Issue with measured input changing with frequency

Hi there,

I’ve recently designed and built a small attenuator for a college assignment.
I’ve tested it using the gear at college and it works, perfectly.
However, when testing it with the DSO nano V2 with the 3.64 firmware, I get rather strange values when using the mV range.
I was trying to read a 300mV AC signal on the 10 - 100mV scale at 1kHz which worked fine, but when the frequency increased above that, the signal levelled out to a DC voltage level.

When I switch to a 200mV reading, it works fine again.
Any particular reason for this?

Dear customer,

According your description, you said when you use 10~100mV to read 300mV.That’s not advocate.
Because when you see NANO signal value is calculate by software compensation that could effect your real value when you reading your signal.

If you view the NANO schematic you can see there are lot of resistance to switch your different range.

Hope that can help you.

Best regards,


Well, for example.

If I read a 300mV squarewave signal with the DSO set on 100mV range, at 1kHz, it will read the signal fine.
However, if I increase the frequency above 1kHz, the signal will begin to flatten to a DC level.

If I switch to the 200mV range and above, it will read the 1kHz signal and any frequency above that correctly.

There is a difference in DC input resistance between the 100mV (1.02M) and 200mV (546k) input range. This may explain a difference in bandwidth between the two, but I did not expect this to be an issue at 1+ kHz (or even 100+ kHz). Input capacitance is not specified for all paths on my schematic and so cannot be fully determined by analysis.

I does kind of render the 10 to 100mV range pretty much useless above 1khz. soon as it see’s 2khz and above, the wave levels out and peak to peak voltage drops off.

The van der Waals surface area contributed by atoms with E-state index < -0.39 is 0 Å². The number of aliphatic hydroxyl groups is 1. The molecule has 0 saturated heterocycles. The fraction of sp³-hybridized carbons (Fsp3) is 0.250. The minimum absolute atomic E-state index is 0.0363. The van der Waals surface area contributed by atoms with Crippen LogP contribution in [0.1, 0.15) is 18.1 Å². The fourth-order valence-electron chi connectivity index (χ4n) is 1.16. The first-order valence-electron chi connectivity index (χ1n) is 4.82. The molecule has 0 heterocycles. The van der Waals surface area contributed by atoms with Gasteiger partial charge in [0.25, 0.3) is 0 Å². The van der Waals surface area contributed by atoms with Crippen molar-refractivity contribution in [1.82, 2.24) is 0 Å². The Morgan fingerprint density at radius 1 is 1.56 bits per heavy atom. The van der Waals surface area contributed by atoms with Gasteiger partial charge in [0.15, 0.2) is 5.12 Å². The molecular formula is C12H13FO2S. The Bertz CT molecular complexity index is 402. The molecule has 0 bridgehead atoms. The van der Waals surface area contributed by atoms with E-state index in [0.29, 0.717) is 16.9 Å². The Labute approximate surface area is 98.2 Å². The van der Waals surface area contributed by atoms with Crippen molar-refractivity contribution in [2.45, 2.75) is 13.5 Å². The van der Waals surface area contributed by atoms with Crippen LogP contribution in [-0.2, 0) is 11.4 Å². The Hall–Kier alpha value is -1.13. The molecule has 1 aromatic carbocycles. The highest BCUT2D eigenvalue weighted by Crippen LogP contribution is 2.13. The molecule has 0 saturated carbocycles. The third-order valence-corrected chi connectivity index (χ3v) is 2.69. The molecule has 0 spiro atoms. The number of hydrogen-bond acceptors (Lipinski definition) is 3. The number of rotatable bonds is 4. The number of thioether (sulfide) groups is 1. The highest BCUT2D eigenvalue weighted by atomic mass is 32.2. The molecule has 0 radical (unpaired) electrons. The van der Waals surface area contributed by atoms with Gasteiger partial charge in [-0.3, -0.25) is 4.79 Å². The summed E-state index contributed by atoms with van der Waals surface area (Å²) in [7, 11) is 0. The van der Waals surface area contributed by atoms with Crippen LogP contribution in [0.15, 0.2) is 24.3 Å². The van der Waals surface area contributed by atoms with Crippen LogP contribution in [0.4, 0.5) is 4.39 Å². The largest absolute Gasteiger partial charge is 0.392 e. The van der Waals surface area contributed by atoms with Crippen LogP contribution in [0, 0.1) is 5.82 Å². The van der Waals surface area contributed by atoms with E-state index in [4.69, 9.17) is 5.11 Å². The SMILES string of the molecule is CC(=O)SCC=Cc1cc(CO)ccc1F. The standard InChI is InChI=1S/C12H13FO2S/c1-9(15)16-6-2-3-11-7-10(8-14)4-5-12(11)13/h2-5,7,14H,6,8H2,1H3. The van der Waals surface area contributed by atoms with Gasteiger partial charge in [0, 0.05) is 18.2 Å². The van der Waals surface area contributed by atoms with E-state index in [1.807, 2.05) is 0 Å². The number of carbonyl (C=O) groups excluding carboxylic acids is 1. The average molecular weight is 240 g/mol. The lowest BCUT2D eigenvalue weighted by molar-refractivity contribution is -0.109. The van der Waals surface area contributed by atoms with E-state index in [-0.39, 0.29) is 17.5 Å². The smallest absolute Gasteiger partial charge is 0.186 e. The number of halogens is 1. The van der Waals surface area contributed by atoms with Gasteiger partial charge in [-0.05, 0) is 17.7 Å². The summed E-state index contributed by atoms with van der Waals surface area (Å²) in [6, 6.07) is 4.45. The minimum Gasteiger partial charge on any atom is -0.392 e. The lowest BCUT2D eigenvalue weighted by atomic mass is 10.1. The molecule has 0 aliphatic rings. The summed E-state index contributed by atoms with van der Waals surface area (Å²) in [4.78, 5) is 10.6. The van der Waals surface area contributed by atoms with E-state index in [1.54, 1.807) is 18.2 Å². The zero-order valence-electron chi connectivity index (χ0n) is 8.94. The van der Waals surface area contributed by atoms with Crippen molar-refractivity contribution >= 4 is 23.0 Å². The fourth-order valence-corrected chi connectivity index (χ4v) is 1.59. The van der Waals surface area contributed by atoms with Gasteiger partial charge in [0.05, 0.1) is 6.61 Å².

shame really as it makes the nano a rather unreliable machine.

I too have seen this with a frequency response sweep
on the 10mV - 100mV ranges.
These ranges use no additional attenuation, so
problem lies in the first voltage divider.
Starting at 2KHz the signal drops off, and then
levels out at 10KHz about 12dB low.
The higher ranges are usably flat.

I checked the capacitors in the front end and
found discrepancies with the schematic.

C101 is 24pF, not 100pF, but
this is ok with the higher ranges attenuations, and
for use with an External X10 probe ( 1M || 13pF)

C2 is 75pF, which is totally wrong for the 2:1 input divider.
I removed C2 and the unit is usably flat now on the most sensitive ranges.
Tech Support, please forward this to the designer.

Al Dutcher

can I ask what schematic your looking at as with the one I’ve found C2 seems like an integral component.

Hi nigelakaboo

The schematic is DSO0201V2.3_SCH
Is this the latest one?
If not, would you point me to one?

Thanx, Al D.

BTW I love this little scope,
especially with the BenF upgrade.
Hope he s working on FFT for it too.

My big scope is a TDS2002C.
Used it to verify the freq response anomaly.

That’s Fine.

It was just that the schematic that I found had slightly different labelling and so wasn’t sure which C2 was the one you were talking about.

ill remove it and try again.

Cheers for that!

Hi tan106

If you view the NANO schematic you can see there are lot of resistance to switch your different range.

The problem is that the caps do not track the resistances.
All of the RC pairs should have the same time constant (t=R*C), so that
the attenuation is flat across frequency.

Al D.